Carriers at the recent National Industrial Transportation League (NITL, www.nitl.org, Arlington, Va.) annual conference in Ft. Lauderdale were describing a shipping season that looks like two plateaus rather than the major peak that historically occurs in the Autumn run up to the holiday shopping season. Shippers, responding to the recent Morgan Stanley Freight Pulse Survey expect growth in freight volumes to continue, but their choice of modes is less constrained.
Along with slower volume growth, shippers forecast slower rate increases.
Morgan Stanley's semi-annual Freight Pulse Survey of U.S. and Canadian ship-pers indicates volumes will remain "ro-bust" despite recent softening in the U.S. economy. Some mode shifting is bound to occur as truckload capacity constraints ease. Carriers with good service, regardless of mode, still command better rates and attract volumes.
Over 350 shippers offered insights on their recent experience with rail, less-than-truckload (LTL) and truckload carriers as well as future expectations for volumes, rates and service. The bottom line: service sells.
Shippers report expectations for continued moderate improvements in the U.S. economy and, somewhat surprising, is the fact the automotive sector is not only the most bullish, it showed a minor up-tick in its outlook. The 7.4 ranking the automotive sector gave the economy was ahead of that offered by the manufacturing sector (6.9) and marginally better than the 7.2 of six months ago. (The 10-point scale sets 10.0 as a strong economy, 5.0 as no change, and 1.0 as a recession.) All sectors were at 6.6 or above.
On another important measure of economic well being, shippers said inventories were in line with or below planned levels. The 64% who said inventories were at planned levels was down from 70% in March 2006, but this was partly offset by a 3% increase in the number of respondents saying inventories were below planned levels. Though some industry reports have indicated inventories were on the rise, only 25% of survey respondents said their inventories were above planned levels. This compares with 22% in March and 27% a year ago. Since the question asked about inventory levels relative to plan and not about the levels themselves, the responses could be explained by companies shipping more goods early or planning for more pipeline inventory to avoid service failures in the critical run-up to the holiday shopping peak.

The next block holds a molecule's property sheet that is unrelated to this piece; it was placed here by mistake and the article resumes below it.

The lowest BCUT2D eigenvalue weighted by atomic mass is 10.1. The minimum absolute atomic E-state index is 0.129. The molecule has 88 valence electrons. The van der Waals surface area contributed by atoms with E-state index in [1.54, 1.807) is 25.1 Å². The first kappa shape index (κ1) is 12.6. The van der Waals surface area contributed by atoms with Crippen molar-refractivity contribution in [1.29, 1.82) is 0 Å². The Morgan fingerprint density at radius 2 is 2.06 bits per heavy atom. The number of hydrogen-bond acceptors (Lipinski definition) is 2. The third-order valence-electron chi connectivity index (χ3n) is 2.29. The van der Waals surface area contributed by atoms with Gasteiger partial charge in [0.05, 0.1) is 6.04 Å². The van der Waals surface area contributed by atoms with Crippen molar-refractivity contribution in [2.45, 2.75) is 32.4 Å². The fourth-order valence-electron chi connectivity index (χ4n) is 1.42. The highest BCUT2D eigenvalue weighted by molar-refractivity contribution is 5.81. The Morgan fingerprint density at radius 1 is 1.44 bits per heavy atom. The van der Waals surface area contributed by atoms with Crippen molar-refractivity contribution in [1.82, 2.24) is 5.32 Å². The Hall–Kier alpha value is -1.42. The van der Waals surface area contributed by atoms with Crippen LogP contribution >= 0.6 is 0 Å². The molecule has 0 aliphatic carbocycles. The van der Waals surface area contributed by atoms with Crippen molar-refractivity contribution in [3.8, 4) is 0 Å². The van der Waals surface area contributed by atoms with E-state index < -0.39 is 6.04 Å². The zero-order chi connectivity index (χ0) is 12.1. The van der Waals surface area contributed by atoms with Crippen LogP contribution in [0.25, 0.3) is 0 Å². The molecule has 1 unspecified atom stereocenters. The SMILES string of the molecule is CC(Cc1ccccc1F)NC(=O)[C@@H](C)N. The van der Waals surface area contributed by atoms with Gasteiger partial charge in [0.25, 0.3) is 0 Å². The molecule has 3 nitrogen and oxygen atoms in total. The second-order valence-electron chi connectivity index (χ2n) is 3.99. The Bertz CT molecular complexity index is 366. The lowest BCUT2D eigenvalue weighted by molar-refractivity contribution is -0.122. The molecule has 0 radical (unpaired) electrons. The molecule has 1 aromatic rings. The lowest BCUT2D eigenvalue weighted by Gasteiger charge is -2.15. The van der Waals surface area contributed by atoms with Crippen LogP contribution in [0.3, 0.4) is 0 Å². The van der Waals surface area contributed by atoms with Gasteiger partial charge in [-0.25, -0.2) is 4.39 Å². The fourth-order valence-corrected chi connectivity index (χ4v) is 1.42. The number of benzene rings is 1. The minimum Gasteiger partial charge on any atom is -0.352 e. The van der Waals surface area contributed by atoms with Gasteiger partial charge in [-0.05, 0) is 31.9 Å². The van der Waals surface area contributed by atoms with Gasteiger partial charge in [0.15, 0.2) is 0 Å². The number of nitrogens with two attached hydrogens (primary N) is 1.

Shipper expectations on rail rates put the anticipated increase over the next six months at 6.4%, up from the 5.9% expected between the March 2006 survey and the current survey. This continues a trend in shipper expectations that started with the September 2004 survey. At that time, shippers reported an expected rise of 4.4%, well above forecast increases that averaged 2% in each survey from May 2001 through March 2004.
A number of factors could be driving these price expectations. In September 2004, shippers reported 46% of their rail contracts had not been renewed and repriced. Morgan Stanley estimates those contracts were 10% to 30% below market levels. In the last two years, many of those contracts have come up for renewal and the current percentage of rail spending that has not been re-priced since 2004 was reported at 18% in the September 2006 survey.
Service is also perceived as improving on the railroads. The average rating of "delivery when expected" reached 6.1 on a 10-point scale (10 = excellent) in the September 2006 survey. This compares with a 5.9 rating in March 2006 and a 5.8 in September 2005. The average has not been above 6.0 since June 2003 when it stood at 6.4.